Hot Rod 33 Ford Pickup – Haulin’ Style

1933 Ford Hot Rod Pickup

hot rods, 1933 ford Pickup
Author and Photographer: Mike Harrington

No doubt about it, this little hot rod pickup has it in spades, unlike many of the flash in the pan gow jobs running the city streets. Gary Culmer’s ’33 pick-em-up was built with design, purpose, and reason.

1933 ford Pickup, 1933 Ford Truck

Purpose and reason: two themes that echoed through Culmer’s mind as he salvaged what was left of this leprous ’33 Ford cab. What was the purpose or reason of having a pickup truck that could haul nothing? It was his goal to have a functional truck that could haul engine blocks, axles, and other discarded Detroit iron. Starting with a discarded Model AA frame from a 1929 1 ½ ton truck would not be the first choice of most builders, however Culmer was undaunted. The AA frame was shortened 18-inches, and then Z’d 6-inches in the back while the front was given a 3-inch sweep and boxed. A one inch dropped Model A cross member was added to the front and finally a tow hitch was added to the rear bumper.

hot rods, pinstriping, 1933 Ford Truck

The bed of this former hay hauler is actually from a 1940 Ford.  With the help of some good friends like Eric Martinez and Gerry Reynolds, the bed was shortened 17-inches and then narrowed 6-inches. The hood on this truck was all handmade in the family two-car garage as well as the louvers on Culmer’s homemade louver press.

Other features on the truck are the ’34 Ford tail lights and ’36 Ford dash complete with Stewart Warner black face gauges, and NOS gauges from a B-17 Flying Fortress. The floors are made from 14 gauge diamond plate painted black, and in Culmer’s own words, it’s for “getting abused!”

hot rods, hot rod Ford, 1933 Ford Truck

When we asked Culmer what he would do differently if he could go back in time and redo it, his response was “I’d find a cleaner, straighter cab. I replaced the bottom 6-inches of the cab with patch panels. The cab was also hit previously, but I had to have a ’32-’34 Ford cab. I found this beat down old ’33 in San Diego.”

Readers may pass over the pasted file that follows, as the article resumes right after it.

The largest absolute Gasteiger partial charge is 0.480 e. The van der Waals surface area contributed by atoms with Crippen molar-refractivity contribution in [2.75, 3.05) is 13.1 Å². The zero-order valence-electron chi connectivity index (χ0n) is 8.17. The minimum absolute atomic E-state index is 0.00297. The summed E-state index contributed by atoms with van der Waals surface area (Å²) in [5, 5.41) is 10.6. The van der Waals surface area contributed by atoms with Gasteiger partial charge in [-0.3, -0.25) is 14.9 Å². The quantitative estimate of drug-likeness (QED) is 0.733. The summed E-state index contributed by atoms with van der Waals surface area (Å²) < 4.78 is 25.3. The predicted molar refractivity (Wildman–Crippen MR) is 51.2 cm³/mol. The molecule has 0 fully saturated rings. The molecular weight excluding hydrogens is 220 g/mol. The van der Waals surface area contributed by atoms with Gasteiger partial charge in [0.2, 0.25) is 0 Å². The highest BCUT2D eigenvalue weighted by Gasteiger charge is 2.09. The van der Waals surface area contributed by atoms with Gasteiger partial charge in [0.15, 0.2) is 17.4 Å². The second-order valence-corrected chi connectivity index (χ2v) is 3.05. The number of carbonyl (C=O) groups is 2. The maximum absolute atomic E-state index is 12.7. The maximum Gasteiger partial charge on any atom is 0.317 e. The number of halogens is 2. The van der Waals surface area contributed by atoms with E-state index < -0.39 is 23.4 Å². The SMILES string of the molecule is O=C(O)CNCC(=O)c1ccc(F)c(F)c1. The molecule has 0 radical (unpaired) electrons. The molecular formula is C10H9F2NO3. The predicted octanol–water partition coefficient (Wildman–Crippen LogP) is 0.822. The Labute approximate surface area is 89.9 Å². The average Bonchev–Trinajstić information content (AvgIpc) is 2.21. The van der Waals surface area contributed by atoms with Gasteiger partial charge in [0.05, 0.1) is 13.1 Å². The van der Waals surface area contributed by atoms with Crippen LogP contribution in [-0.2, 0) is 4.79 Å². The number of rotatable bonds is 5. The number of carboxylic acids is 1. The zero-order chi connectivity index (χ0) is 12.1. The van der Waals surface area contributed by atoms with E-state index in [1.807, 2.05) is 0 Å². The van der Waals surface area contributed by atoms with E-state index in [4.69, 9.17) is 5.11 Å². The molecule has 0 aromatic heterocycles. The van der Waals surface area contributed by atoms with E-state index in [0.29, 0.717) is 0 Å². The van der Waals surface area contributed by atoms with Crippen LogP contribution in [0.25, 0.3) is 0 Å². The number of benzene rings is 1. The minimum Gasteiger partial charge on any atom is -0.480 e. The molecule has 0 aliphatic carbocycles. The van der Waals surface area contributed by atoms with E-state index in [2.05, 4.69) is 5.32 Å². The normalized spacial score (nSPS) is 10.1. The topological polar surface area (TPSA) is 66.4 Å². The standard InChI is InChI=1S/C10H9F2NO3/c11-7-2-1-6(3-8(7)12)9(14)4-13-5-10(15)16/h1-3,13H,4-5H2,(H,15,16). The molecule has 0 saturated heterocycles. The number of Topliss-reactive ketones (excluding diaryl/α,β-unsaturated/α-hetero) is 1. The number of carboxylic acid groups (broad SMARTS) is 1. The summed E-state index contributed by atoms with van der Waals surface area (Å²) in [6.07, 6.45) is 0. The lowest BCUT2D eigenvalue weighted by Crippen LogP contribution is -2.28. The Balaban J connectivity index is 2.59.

A total construction time of 18 months was spent in the build up of this subtle-looking truck. When we asked about the color and paint on the truck, we were surprised to learn that less than twenty dollars was spent on a couple quarts of Rustoleum black and olive green. After the color was sprayed on, Jimmy C. then threw down some pinstriping work, completing the look of this fine hot rod pickup.

hot rod ford pickup, 1933 Ford, pinstriping

The purpose and reason behind the build was it had to be a daily driver. Gary lives in southern California, but works up near the Yosemite Valley as a firefighter during the summer months. That’s nearly a 400 mile trip, one way! The mill that throttles the truck back and forth on these long distance trips is 4.3L Chevy V-6 that came from an old beat up S-10. The transmission is a T-5 that came out of a Camaro, while the rear end is from a ’59 Thunderbird with 3:50 gears. With this drive train combination, this little pick-em-up will get the better side of 25 miles a gallon during these long trips. Maybe the politicians should look at this truck as their “mileage friendly car of the future”. No doubt about it, this truck has it in spades.

See more of Gary’s cool style hauler or is it a stylish cool hauler? Either way, enjoy a few more sites from Michael’s gifted lens.

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